The plaintiff also alleged that certain defendants were motivated “to show an inflated price for the apartment so that the price trend would show publicly as an increase at the asking price instead of a decrease of approximately 10 percent below the asking price.” The plaintiff further claimed that the broker had tried to “coerce him into buying the furniture in the apartment, telling him that if he did not, he ‘could expect that the deal to be derailed.’”
The defendants argued that no breach of contract had occurred, i.e. the board had “properly and legitimately exercised its (ROFR).” The plaintiff countered that the (ROFR) had not been properly exercised because “(1) there was no proper notice of the contract to the board; (2) there was no meeting or vote for the (ROFR) to be exercised; and (3) the sale of the apartment to the board was on different terms and conditions than those provided in the contract, such as not selling it within 15 business days, not selling it for cash, and not selling it within 60 days of the purported exercise of the (ROFR).” The plaintiff further argued that the representative was a member of the board and had wrongfully participated in the board’s vote on the (ROFR), given his “conflict of interest as the party who executed the contract.”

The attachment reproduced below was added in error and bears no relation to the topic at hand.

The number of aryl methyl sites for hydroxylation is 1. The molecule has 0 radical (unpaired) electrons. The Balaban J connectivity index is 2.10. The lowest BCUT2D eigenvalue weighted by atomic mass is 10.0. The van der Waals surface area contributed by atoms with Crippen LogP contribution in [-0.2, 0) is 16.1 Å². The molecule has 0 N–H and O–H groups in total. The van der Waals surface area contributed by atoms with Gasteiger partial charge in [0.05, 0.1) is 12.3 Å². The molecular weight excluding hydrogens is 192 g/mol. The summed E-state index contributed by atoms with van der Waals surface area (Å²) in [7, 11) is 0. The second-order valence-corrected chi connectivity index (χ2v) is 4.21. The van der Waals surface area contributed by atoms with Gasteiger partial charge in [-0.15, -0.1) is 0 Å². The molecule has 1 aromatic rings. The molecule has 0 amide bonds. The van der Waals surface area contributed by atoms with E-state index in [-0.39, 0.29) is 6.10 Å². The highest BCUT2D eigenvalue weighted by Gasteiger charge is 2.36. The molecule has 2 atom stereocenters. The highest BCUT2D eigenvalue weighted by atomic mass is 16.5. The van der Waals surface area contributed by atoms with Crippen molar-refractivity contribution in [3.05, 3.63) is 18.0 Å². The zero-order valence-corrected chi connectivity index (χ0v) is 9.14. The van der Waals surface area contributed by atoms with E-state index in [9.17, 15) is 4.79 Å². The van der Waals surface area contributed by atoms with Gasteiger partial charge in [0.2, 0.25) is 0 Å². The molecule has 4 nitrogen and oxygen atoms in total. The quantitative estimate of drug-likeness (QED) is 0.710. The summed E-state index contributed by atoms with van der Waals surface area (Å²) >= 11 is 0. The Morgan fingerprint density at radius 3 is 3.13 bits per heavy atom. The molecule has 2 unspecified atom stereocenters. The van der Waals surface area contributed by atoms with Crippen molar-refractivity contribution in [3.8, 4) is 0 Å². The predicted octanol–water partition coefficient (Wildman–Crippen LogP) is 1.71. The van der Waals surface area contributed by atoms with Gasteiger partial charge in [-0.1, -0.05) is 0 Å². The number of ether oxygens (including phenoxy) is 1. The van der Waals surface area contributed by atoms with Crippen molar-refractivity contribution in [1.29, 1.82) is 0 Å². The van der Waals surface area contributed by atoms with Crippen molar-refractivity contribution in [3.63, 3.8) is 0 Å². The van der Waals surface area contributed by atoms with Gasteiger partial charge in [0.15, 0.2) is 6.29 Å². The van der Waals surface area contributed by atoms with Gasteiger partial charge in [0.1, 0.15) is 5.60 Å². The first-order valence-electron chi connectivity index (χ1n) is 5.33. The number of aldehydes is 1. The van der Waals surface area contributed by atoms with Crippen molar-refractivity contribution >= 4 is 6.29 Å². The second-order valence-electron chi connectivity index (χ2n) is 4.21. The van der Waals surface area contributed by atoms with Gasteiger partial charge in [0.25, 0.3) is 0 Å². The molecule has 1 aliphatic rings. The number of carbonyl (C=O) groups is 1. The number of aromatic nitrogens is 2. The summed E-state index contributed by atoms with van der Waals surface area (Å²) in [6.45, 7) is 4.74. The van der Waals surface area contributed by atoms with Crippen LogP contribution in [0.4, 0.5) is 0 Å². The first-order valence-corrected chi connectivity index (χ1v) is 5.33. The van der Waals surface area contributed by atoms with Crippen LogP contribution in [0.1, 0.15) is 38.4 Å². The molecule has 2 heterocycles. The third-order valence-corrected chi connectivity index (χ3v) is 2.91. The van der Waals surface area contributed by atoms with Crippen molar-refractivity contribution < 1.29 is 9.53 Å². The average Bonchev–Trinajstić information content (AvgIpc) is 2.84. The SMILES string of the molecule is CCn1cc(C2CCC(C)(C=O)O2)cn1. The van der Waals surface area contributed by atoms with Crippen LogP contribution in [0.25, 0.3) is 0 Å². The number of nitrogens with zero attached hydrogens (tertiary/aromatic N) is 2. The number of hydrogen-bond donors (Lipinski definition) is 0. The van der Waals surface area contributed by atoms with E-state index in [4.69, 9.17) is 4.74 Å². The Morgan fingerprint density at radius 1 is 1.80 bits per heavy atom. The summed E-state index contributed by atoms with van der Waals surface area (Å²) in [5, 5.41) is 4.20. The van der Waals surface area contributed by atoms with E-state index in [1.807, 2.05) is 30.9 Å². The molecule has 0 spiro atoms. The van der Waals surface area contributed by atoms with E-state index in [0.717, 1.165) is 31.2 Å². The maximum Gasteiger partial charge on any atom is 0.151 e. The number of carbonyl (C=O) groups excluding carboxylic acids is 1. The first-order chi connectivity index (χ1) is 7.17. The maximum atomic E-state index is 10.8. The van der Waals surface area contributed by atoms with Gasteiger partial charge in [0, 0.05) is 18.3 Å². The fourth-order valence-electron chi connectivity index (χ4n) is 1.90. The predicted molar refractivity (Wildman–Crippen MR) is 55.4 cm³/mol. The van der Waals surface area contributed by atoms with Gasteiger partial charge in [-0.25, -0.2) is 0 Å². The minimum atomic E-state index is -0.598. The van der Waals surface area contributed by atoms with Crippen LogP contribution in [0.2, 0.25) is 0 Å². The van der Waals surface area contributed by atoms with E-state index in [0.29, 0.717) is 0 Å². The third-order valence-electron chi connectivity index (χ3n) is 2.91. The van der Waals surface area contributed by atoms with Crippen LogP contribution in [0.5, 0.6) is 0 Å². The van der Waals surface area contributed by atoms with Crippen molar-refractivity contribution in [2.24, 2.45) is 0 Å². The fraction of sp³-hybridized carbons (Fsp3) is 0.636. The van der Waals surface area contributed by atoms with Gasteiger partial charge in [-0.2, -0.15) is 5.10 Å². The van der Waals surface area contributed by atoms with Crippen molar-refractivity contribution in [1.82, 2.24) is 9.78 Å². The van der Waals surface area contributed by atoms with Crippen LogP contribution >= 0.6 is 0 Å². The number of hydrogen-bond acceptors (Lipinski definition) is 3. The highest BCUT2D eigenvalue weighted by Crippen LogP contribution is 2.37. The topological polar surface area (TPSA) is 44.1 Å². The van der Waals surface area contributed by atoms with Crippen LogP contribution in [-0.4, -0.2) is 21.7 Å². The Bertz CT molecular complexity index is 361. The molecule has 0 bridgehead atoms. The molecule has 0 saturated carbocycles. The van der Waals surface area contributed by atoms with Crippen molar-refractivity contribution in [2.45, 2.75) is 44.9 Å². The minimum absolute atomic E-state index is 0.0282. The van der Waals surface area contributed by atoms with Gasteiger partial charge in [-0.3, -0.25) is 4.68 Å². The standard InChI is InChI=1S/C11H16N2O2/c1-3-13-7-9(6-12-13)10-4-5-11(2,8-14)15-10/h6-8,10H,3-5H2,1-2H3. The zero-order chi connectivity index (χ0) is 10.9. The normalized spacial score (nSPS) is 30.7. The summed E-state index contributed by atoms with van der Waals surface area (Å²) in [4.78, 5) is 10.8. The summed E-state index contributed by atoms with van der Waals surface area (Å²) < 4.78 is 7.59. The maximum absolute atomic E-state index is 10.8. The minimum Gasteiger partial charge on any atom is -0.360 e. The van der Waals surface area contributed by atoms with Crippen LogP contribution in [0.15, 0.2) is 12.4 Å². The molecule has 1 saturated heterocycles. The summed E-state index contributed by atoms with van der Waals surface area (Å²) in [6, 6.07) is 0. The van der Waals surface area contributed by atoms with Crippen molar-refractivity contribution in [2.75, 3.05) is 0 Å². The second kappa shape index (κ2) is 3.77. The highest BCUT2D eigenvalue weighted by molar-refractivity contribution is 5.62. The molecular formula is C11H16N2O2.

The court held that the sale of the unit to the board was not a breach of contract and the plaintiff, as “a mere contract vendee,” lacked “standing to challenge alleged violations of the by-laws.” The court further held that the representative’s failure to recuse himself had not “frustrated the purpose of the contract” and had not violated the “covenant of good faith and fair dealing.” Even if the representative was obligated to abstain from the vote, the remainder of the board, “four out of five members, nevertheless legitimately voted in favor of exercising the (ROFR),” i.e., the representative’s vote “did not change the ultimate outcome of the vote” and the plaintiff could not establish any damages from the failure to recuse. Thus, the court dismissed the breach of contract claim.